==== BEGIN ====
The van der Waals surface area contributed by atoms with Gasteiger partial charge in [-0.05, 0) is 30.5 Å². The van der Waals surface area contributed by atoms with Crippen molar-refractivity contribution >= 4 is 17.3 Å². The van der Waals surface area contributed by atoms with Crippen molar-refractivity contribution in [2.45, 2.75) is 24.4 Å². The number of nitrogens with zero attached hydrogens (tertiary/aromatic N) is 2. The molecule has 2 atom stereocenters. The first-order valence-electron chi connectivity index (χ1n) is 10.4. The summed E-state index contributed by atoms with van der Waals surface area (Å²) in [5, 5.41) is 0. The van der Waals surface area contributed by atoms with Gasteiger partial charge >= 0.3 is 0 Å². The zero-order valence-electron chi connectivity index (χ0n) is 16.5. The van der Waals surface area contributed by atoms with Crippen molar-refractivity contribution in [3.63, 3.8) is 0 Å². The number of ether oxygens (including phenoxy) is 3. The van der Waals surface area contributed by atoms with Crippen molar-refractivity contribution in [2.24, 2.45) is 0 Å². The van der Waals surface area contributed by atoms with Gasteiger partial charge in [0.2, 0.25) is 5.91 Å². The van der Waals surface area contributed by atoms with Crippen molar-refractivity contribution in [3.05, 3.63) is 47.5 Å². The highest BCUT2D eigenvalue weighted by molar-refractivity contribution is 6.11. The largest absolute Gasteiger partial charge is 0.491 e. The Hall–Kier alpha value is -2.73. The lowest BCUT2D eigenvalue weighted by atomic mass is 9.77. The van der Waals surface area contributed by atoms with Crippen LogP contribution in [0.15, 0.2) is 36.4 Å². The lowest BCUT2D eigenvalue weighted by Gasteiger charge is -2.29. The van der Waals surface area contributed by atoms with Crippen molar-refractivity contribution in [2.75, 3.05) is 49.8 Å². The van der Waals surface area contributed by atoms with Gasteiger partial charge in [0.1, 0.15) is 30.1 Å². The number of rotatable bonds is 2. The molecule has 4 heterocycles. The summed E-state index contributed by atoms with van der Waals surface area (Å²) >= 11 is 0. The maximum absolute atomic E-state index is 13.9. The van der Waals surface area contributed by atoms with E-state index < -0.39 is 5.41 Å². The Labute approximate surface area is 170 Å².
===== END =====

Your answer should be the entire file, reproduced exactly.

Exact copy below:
The van der Waals surface area contributed by atoms with Gasteiger partial charge in [-0.05, 0) is 30.5 Å². The van der Waals surface area contributed by atoms with Crippen molar-refractivity contribution >= 4 is 17.3 Å². The van der Waals surface area contributed by atoms with Crippen molar-refractivity contribution in [2.45, 2.75) is 24.4 Å². The number of nitrogens with zero attached hydrogens (tertiary/aromatic N) is 2. The molecule has 2 atom stereocenters. The first-order valence-electron chi connectivity index (χ1n) is 10.4. The summed E-state index contributed by atoms with van der Waals surface area (Å²) in [5, 5.41) is 0. The van der Waals surface area contributed by atoms with Gasteiger partial charge >= 0.3 is 0 Å². The zero-order valence-electron chi connectivity index (χ0n) is 16.5. The van der Waals surface area contributed by atoms with Crippen molar-refractivity contribution in [3.63, 3.8) is 0 Å². The number of ether oxygens (including phenoxy) is 3. The van der Waals surface area contributed by atoms with Crippen molar-refractivity contribution in [2.24, 2.45) is 0 Å². The van der Waals surface area contributed by atoms with Gasteiger partial charge in [0.2, 0.25) is 5.91 Å². The van der Waals surface area contributed by atoms with Crippen molar-refractivity contribution in [3.05, 3.63) is 47.5 Å². The highest BCUT2D eigenvalue weighted by molar-refractivity contribution is 6.11. The largest absolute Gasteiger partial charge is 0.491 e. The Hall–Kier alpha value is -2.73. The lowest BCUT2D eigenvalue weighted by atomic mass is 9.77. The van der Waals surface area contributed by atoms with Crippen LogP contribution in [0.15, 0.2) is 36.4 Å². The lowest BCUT2D eigenvalue weighted by Gasteiger charge is -2.29. The van der Waals surface area contributed by atoms with Crippen molar-refractivity contribution in [2.75, 3.05) is 49.8 Å². The van der Waals surface area contributed by atoms with Gasteiger partial charge in [0.1, 0.15) is 30.1 Å². The number of rotatable bonds is 2. The molecule has 4 heterocycles. The summed E-state index contributed by atoms with van der Waals surface area (Å²) >= 11 is 0. The maximum absolute atomic E-state index is 13.9. The van der Waals surface area contributed by atoms with E-state index < -0.39 is 5.41 Å². The Labute approximate surface area is 170 Å².